Can Future Addiction Be Predetermined by Childhood Testing?
The Adverse Childhood Experiences (ACE) Test can predict future adult behavior based upon traumatic childhood experiences. The testing is founded upon the work of Dr. Vincent Felitti who ran the Kaiser Permanente’s Department of preventive Medicine in San Diego, California in 1980. One of the programs that the Department offered was an obesity clinic that Dr. Felitti expected would be a high outcome of success. But the program was not successful because over half of the participants in the obesity clinic would leave the program before they reached their weight-loss goals. Initially, the obesity clinic was designed to help people whose weight-loss goal was 100 pounds or more, but the obesity clinic also treated people whose weight-loss goal was as low as 30 pounds. All the participants lost weight on the program but still many left before achieving their original weight-loss goal.
Dr. Felitti was perplexed by the outcome of the program and wondered if gaining weight was a learned coping mechanism. Was the pain of childhood traumatic experiences eased through a ritual of eating and weight gain? Dr. Felitti worked closely with his colleague Dr. Robert Anda of the Centers for Disease Control. Together they studied the surveys of approximately 20,000 patients who had experienced a variety of childhood traumas. The results of the study were astounding and revealed that childhood stress and emotional trauma correlated with many high-risk behaviors such as substance abuse and sexual promiscuity. The study also showed that there was an even greater risk of developing cancer, heart disease and chronic lung disease. The Adverse Childhood Experiences Test, commonly known as The ACE Test, has proven to be an important diagnostic tool. The test is easy to take and is graded on a 1-10 score. It correlates significant high-risk behaviors along with physical and mental problems based upon childhood experiences.
Dr. Felitti had quite innocently made the connection with childhood trauma and adult health problems. Having asked one of his early patients how much they weighed when they first became sexually active, the reply was 40 pounds. The patient, through tears, recollected how her father had committed incest with her. As time went on, Dr. Felitti began to probe his patients more deeply and discovered that many had suffered sexual abuse and other traumatic experiences. Another one of the Doctor’s patients offered him an eye-opening remark when they said, “Overweight is overlooked, and that’s how I need to be.”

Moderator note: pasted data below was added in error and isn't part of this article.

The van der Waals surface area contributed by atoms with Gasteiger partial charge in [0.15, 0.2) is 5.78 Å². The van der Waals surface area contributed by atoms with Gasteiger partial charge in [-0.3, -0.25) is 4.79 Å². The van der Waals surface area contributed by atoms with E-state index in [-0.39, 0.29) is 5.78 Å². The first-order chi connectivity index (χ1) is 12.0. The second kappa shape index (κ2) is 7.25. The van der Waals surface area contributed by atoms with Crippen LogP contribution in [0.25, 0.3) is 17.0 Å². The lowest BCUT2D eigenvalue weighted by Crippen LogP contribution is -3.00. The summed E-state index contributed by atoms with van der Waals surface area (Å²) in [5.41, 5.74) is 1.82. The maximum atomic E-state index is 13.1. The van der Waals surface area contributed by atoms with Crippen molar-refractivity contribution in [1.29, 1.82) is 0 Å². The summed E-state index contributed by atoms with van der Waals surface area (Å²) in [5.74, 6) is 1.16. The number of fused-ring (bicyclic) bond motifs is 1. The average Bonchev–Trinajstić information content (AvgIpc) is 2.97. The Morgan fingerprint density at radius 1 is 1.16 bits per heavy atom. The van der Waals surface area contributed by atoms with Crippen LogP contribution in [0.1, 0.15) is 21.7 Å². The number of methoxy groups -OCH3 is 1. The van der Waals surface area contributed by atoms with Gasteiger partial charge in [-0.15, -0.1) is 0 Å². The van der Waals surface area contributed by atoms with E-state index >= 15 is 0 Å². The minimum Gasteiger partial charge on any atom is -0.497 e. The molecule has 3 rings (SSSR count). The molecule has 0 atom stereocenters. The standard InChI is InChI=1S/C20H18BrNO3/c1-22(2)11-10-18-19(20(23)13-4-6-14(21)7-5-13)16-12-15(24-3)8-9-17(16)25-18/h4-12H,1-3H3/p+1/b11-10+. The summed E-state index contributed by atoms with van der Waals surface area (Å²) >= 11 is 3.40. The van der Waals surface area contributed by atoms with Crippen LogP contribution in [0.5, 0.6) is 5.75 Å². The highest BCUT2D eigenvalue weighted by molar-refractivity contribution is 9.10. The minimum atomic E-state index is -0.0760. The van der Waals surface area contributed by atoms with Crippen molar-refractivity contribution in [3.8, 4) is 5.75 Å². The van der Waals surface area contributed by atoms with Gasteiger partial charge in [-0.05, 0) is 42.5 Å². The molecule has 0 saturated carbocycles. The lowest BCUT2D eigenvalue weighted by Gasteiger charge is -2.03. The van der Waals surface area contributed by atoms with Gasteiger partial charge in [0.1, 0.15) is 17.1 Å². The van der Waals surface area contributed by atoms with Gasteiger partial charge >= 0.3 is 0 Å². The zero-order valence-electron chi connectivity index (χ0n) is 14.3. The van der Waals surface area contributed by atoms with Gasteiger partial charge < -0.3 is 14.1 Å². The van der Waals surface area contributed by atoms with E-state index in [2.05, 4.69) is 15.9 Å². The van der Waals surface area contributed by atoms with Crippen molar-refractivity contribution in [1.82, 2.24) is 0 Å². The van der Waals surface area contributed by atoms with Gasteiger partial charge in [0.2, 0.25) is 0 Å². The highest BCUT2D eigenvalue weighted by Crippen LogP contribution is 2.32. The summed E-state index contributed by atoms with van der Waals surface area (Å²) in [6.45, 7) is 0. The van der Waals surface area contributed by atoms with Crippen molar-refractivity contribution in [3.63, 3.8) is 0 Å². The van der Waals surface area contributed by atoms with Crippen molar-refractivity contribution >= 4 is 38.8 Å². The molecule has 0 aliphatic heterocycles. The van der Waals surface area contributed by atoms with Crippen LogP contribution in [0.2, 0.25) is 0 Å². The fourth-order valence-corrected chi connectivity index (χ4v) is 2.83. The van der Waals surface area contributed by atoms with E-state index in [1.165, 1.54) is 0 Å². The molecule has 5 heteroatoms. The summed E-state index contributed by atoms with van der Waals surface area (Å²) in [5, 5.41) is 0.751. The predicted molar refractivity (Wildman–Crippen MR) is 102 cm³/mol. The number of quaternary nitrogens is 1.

The ACE Study, led by Dr. Felitti and Dr. Anda was a large-scale endeavor that involved 17,000 individuals who were all members of the Kaiser HMO. The ACE Study recognized seven basic categories of adverse childhood experiences. These markers are: physical, psychological or sexual abuse; violence against one’s mother; living in a household with members who were substance abusers; mentally ill, suicidal or imprisoned. All of the above markers are high-risk factors for alcohol and substance abuse, high-risk behavior and other health problems.
The ACE Test currently consists of ten questions that evaluate the seven factors, along with the absence of an emotionally supportive environment, physical neglect and the loss of a parent due to abandonment or divorce. One point is allotted to every yes answer to the questions on a 1-10 scale. People who score high on the ACE Test have a much greater risk of developing stress-related physical ailments, skeletal fractures, ischemic heart disease, liver disease, cancer and chronic lung disease. People who scored high in multiple categories were more likely to have multiple health problems in their later years.
While the ACE Test offers great insight into a person’s future probability, it is not failsafe. There are other mitigating factors to consider, such as all the good experiences and relationships a person had in their childhood. When the good experiences outweigh the bad, they sometimes work as a counter-weight to the negative outcome. Either way, the outcome does not define the person, and there is hope in overcoming any childhood trauma.